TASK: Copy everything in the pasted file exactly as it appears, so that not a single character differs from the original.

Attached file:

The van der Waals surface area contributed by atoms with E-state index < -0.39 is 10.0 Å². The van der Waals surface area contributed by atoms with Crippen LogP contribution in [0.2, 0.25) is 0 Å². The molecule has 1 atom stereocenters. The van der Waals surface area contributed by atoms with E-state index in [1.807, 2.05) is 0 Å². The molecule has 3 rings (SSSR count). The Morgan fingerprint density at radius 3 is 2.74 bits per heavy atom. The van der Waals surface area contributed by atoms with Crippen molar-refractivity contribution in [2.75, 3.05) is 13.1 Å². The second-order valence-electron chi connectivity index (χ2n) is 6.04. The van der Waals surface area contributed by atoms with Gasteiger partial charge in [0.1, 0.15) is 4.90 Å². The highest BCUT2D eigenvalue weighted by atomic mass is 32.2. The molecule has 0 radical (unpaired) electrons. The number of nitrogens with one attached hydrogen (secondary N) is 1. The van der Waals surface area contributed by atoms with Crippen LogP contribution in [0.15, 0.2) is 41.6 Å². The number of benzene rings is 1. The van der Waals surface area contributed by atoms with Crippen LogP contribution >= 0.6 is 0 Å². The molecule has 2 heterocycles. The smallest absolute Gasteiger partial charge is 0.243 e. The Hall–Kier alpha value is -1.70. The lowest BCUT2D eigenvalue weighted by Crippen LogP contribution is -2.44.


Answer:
The van der Waals surface area contributed by atoms with E-state index < -0.39 is 10.0 Å². The van der Waals surface area contributed by atoms with Crippen LogP contribution in [0.2, 0.25) is 0 Å². The molecule has 1 atom stereocenters. The van der Waals surface area contributed by atoms with E-state index in [1.807, 2.05) is 0 Å². The molecule has 3 rings (SSSR count). The Morgan fingerprint density at radius 3 is 2.74 bits per heavy atom. The van der Waals surface area contributed by atoms with Crippen molar-refractivity contribution in [2.75, 3.05) is 13.1 Å². The second-order valence-electron chi connectivity index (χ2n) is 6.04. The van der Waals surface area contributed by atoms with Gasteiger partial charge in [0.1, 0.15) is 4.90 Å². The highest BCUT2D eigenvalue weighted by atomic mass is 32.2. The molecule has 0 radical (unpaired) electrons. The number of nitrogens with one attached hydrogen (secondary N) is 1. The van der Waals surface area contributed by atoms with Crippen LogP contribution in [0.15, 0.2) is 41.6 Å². The number of benzene rings is 1. The van der Waals surface area contributed by atoms with Crippen LogP contribution >= 0.6 is 0 Å². The molecule has 2 heterocycles. The smallest absolute Gasteiger partial charge is 0.243 e. The Hall–Kier alpha value is -1.70. The lowest BCUT2D eigenvalue weighted by Crippen LogP contribution is -2.44.